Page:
But George Bush’s wars after 2001 have led to war-weariness — they seemed endless and with no genuine resolution.

Barack Obama won election against John McCain in 2008 as the “anti-Bush,” but his own foreign policy is totally incoherent.

A “dove” by nature and philosophy, he seems unable to make up his mind as to whether to fight terrorists in Iraq and elsewhere, and so he takes half measures such as drone strikes against jihadis in Yemen and Pakistan, and “leading from behind” in the overthrow of Moammar Gadhafi in Libya in 2011. He has no idea what to do about the war in Syria.

The disputes between Russia and Ukraine, and Israel and the Palestinians, are other headaches he wishes would go away, even as they consume his days.

So what now? If we assume that Hillary Clinton gains her party’s nomination for president in 2016, where does that leave those Democrats who seek a less aggressive foreign policy? Unlike Obama, she supported George Bush’s invasion of Iraq in 2003, and she’s definitely more of a foreign policy “hawk” than Obama is.

She is also an enthusiastic supporter of increased military support to those battling terrorists in Iraq and Syria.

The Republican Party, meanwhile, is in the midst of a real period of soul-searching. It has voices who call for a more robust military policy abroad, even if it costs taxpayers money, but it also now contains many who feel America has over-stretched itself and faces huge problems at home.

Today, 63 per cent of Republicans believe the Iraq war wasn’t worth it, according to a recent poll. So the long-dormant isolationist wing of the party may be reviving, and coalescing around the improbable candidacy of libertarian Senator Rand Paul of Kentucky.

Paul has long been wary of foreign intervention and also has spoken out against foreign aid programs.

In an opinion piece published in the Wall Street Journal in June, Paul recommended that Washington shouldn’t take sides in Iraq’s civil war.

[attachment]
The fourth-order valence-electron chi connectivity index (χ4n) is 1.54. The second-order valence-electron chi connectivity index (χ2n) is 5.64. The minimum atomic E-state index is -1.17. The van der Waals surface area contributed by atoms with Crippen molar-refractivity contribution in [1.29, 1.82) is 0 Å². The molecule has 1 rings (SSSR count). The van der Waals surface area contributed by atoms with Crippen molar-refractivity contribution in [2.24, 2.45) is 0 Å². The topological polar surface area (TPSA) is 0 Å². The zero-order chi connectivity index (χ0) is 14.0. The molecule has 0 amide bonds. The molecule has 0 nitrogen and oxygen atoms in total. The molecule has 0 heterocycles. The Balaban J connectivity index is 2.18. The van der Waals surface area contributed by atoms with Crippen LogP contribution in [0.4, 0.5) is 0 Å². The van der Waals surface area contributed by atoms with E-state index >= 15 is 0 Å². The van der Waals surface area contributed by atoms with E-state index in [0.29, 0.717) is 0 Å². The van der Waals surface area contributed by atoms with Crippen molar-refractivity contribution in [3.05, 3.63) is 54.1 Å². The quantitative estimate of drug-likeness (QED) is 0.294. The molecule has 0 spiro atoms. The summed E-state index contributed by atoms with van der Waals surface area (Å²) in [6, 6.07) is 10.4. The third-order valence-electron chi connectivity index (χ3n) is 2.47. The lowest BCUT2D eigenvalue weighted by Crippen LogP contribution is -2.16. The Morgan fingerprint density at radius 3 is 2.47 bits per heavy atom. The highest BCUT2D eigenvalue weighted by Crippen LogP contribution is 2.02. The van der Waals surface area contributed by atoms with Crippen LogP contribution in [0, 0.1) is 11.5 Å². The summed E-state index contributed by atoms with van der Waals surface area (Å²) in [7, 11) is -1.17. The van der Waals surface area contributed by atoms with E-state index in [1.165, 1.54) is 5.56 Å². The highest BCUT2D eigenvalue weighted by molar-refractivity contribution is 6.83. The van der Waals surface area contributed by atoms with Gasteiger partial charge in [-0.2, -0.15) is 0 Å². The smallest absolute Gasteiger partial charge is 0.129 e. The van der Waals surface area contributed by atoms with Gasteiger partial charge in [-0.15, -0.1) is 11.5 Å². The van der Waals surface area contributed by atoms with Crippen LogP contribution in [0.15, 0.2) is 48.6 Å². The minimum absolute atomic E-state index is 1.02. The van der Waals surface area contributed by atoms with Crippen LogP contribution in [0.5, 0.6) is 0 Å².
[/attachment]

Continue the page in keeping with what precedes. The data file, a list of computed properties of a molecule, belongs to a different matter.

Responding to attacks by McCain and former vice-president Dick Cheney, Paul noted that “Many of those clamouring for military action now are the same people who made every false assumption imaginable about the cost, challenge and purpose of the Iraq war.”

Paul would face long odds, including opposition from the “military-industrial complex” that Eisenhower warned Americans about as he left office. Still, stranger things have happened.

Wednesday, August 13, 2014

Where are Erdogan and Turkey Heading?

Henry Srebrnik, [Charlottetown, PEI] Guardian

Recep Tayyip Erdogan, who has been Turkey’s prime minister since 2003, and also chairs the ruling Justice and Development Party (AKP), has now been elected president of the republic for a five-year term.

Erdogan, the first popularly elected head of state, had the support of some 52 per cent of those casting their ballots in the election held on Aug. 10. His main rival, diplomat Ekmeleddin Ihsanoglu, the former head of the Organization of the Islamic Conference, captured more than 38 per cent of the vote. An ethnic Kurd, Selahattin Demirtas, took almost 10 per cent.